Hotter is smaller: Industrial mass rearing Black Soldier Fly larvae.

A low air temperature is suggested for industrial mass rearing BSF larvae as long as larvae start to aggregate and generate heat.

Thermoregulation allows organisms to maximize net energy gain (e.g., for body growth). BSF larvae reared in 20 ℃ have better feed conversion rate and large body size compared to larvae in the 30 ℃, meaning that less energy might be allocated for maintain stability (e.g., adjusting to heat stress) and greater net energy is gained by BSF larvae in 20 ℃.

BSF larvae can benefit from maggot heat at low air temperatures (20 ℃) through larval activities (e.g., aggregation). Probably, through larval aggregation, larvae grow relatively fast with greater digestibility while maintaining a relatively low metabolic rate at lower air temperatures resulting in the best performance.

Hotter is smaller (temperature-size rule) describing the general phenomenon that individuals developing at hotter temperature tend to be smaller. However, it’s not universally true, especially in low density rearing. High temperature (30 ℃) with low density larvae still have better feed conversion and high average larval weight, meaning that besides temperature, other factors (e.g., enzymes for digestion) could have influence. E.g., some insect larvae have extra-oral digestive enzymes and that are more efficient in a group of hundreds and thousands of larvae. On an industrial scale (e.g., at least 10000 larvae/unit), with the rearing process at 30 ℃ can contribute to small larvae since BSF larvae suffer at high air temperatures when they cannot get rid of the heat (larvae will disperse instead of aggregating).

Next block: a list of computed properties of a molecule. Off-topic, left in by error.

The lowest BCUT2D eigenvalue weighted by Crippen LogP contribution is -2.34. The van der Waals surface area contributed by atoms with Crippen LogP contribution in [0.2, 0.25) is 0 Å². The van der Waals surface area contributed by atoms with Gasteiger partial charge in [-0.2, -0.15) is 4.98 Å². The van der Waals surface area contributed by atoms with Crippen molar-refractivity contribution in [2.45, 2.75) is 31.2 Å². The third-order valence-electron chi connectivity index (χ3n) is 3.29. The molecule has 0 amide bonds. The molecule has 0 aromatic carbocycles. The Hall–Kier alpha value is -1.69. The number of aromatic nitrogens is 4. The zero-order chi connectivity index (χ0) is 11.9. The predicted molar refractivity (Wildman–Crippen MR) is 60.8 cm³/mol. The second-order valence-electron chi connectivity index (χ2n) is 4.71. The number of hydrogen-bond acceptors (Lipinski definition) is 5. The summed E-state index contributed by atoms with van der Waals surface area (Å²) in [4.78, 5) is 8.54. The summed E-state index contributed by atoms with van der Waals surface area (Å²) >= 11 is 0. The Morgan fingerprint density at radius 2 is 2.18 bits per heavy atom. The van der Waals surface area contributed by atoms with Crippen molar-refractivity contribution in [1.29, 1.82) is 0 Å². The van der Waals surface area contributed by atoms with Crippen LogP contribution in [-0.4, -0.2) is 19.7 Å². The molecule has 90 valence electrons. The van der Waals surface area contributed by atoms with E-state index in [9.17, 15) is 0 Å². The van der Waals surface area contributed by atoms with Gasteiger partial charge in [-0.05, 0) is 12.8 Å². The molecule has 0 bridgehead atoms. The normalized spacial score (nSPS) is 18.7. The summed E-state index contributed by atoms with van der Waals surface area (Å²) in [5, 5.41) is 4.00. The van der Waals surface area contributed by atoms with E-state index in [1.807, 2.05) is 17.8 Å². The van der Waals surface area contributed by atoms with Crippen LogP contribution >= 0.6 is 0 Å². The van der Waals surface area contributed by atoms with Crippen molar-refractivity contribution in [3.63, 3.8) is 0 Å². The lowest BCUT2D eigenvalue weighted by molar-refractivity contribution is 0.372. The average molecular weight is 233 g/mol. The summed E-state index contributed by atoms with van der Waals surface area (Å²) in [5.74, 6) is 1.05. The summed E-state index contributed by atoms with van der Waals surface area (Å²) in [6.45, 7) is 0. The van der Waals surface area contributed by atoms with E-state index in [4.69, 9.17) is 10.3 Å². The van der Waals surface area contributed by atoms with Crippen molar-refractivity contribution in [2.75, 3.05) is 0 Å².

Comments on this post

Comment posted by Bergeron:

Thank you for this intersting article.
What was the dimension (lenght x wide x height) of the Large (L) 896 oz container please ?
Best Regards

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